Please use this identifier to cite or link to this item: http://hdl.handle.net/1893/23067
Appears in Collections:Management, Work and Organisation Journal Articles
Peer Review Status: Refereed
Title: Co-production: What Makes Co-Production Work? Evidence from Pakistan
Authors: Farooqi, Seemab Ara
Contact Email: seemab.farooqi@stir.ac.uk
Keywords: Trust
Co-production
Commitment
Resources
Context
Issue Date: 2016
Publisher: Emerald
Citation: Farooqi SA (2016) Co-production: What Makes Co-Production Work? Evidence from Pakistan, International Journal of Public Sector Management, 29 (4), pp. 381-395.
Abstract: Purpose  In developing countries there is a growing recognition that co-production offers more cost effective and responsive service delivery options in low income areas. This paper explores the way co-production initiatives are managed in developing country, Pakistan.  Design/methodology/approach  A qualitative comparative case study design is used. Data is collected through 25 semi-structured interviews and document analysis and applies Institutional Analysis and Development (IAD) Framework for analysis.  Findings  The study suggests that challenges to co-production are more than a managerial problem which require a different set of capabilities on the part of the actors in order to achieve anticipated goals in the joint production of services. Co-production initiatives require formal structures and processes to involve the local community and third sector to work with the public sector as effective partners. Political and bureaucratic commitment in regional and local government and community willingness to engage act as a catalyst for the successful management of co-production.  Originality/value  The study extends understanding of what makes coproduction work, a less researched area on coproduction, drawing on a comparative analysis of two different institutional arrangements of coproduction.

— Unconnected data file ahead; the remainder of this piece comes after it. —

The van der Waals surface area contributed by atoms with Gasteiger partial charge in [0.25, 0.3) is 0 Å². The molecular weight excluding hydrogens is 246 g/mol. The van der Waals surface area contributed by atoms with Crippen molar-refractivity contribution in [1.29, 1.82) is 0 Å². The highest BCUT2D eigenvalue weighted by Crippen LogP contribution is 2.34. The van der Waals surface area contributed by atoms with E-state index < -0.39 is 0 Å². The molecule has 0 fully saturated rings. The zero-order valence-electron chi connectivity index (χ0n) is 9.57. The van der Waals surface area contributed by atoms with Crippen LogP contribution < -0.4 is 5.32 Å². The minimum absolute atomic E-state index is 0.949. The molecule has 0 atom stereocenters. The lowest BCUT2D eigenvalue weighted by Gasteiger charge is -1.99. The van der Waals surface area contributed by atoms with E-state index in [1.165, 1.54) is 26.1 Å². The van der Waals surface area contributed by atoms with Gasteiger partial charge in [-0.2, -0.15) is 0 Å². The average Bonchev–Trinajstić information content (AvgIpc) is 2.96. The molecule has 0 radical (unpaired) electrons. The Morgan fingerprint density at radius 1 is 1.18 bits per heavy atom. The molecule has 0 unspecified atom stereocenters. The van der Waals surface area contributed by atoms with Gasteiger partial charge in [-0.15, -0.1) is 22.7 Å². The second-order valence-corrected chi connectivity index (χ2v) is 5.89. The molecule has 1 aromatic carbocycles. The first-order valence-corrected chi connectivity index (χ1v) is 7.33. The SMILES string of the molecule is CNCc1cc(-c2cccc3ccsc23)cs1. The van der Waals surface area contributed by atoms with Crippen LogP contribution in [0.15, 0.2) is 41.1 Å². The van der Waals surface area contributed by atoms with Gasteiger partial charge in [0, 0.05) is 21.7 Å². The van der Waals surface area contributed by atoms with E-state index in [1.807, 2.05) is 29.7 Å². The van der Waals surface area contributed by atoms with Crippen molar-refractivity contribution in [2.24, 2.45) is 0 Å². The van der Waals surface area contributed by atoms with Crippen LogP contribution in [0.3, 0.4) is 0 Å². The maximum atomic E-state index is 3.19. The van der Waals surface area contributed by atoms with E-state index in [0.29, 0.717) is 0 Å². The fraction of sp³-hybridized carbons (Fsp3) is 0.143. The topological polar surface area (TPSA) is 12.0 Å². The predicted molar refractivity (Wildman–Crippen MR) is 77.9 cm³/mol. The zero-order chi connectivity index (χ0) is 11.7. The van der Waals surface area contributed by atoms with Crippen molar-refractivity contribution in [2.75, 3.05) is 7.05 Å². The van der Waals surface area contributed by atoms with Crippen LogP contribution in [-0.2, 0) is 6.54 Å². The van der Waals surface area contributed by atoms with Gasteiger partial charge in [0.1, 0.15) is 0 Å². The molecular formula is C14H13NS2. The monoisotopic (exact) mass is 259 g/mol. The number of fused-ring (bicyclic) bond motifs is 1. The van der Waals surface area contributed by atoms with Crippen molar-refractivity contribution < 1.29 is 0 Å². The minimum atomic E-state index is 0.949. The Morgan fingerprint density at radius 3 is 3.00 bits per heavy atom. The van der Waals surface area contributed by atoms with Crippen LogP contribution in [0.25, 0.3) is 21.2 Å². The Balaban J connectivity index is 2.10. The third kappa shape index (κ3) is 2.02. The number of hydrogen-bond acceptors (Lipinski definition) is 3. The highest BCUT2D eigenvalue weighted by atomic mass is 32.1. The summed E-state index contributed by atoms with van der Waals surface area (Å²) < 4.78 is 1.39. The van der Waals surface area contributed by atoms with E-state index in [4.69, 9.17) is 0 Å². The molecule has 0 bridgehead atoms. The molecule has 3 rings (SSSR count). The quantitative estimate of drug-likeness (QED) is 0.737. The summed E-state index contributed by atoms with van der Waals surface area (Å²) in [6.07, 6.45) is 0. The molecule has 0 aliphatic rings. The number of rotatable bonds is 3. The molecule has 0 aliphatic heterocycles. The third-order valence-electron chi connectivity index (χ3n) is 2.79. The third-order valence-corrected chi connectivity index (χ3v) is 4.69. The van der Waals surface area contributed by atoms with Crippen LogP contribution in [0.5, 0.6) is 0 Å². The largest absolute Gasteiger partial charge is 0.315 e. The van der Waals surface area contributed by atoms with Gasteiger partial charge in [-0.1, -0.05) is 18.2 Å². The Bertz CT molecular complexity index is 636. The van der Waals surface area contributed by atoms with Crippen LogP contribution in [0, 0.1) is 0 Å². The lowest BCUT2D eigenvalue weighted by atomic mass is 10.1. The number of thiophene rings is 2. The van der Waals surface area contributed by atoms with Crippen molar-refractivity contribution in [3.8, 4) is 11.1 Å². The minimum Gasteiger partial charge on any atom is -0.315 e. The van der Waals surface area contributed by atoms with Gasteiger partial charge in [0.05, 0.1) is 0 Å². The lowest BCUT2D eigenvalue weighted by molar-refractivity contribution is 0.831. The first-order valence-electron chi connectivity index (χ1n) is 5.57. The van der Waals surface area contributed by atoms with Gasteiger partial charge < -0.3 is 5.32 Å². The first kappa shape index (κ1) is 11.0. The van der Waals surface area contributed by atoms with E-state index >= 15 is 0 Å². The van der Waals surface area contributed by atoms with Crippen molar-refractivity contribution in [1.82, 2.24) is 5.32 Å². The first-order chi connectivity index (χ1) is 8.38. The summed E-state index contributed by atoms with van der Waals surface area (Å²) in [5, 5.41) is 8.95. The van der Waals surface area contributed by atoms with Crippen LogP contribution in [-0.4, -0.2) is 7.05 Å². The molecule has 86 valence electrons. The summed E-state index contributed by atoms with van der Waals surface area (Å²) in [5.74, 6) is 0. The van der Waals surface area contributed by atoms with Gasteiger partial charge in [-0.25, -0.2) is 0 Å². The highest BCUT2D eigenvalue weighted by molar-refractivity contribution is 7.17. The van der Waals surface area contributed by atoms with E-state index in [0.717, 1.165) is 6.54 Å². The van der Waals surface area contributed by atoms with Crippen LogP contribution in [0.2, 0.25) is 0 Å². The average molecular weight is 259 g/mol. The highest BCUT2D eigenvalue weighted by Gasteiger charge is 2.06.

Type: Journal Article
URI: http://hdl.handle.net/1893/23067
DOI Link: http://dx.doi.org/10.1108/IJPSM-10-2015-0190
Rights: This item has been embargoed for a period. During the embargo please use the Request a Copy feature at the foot of the Repository record to request a copy directly from the author. You can only request a copy if you wish to use this work for your own research or private study. Publisher policy allows this work to be made available in this repository. Published in International Journal of Public Sector Management, Vol. 29 Iss: 4, pp.381 - 395 by Emerald. The original publication is available at: http://www.emeraldinsight.com/doi/full/10.1108/IJPSM-10-2015-0190
Affiliation: Management Work and Organisation

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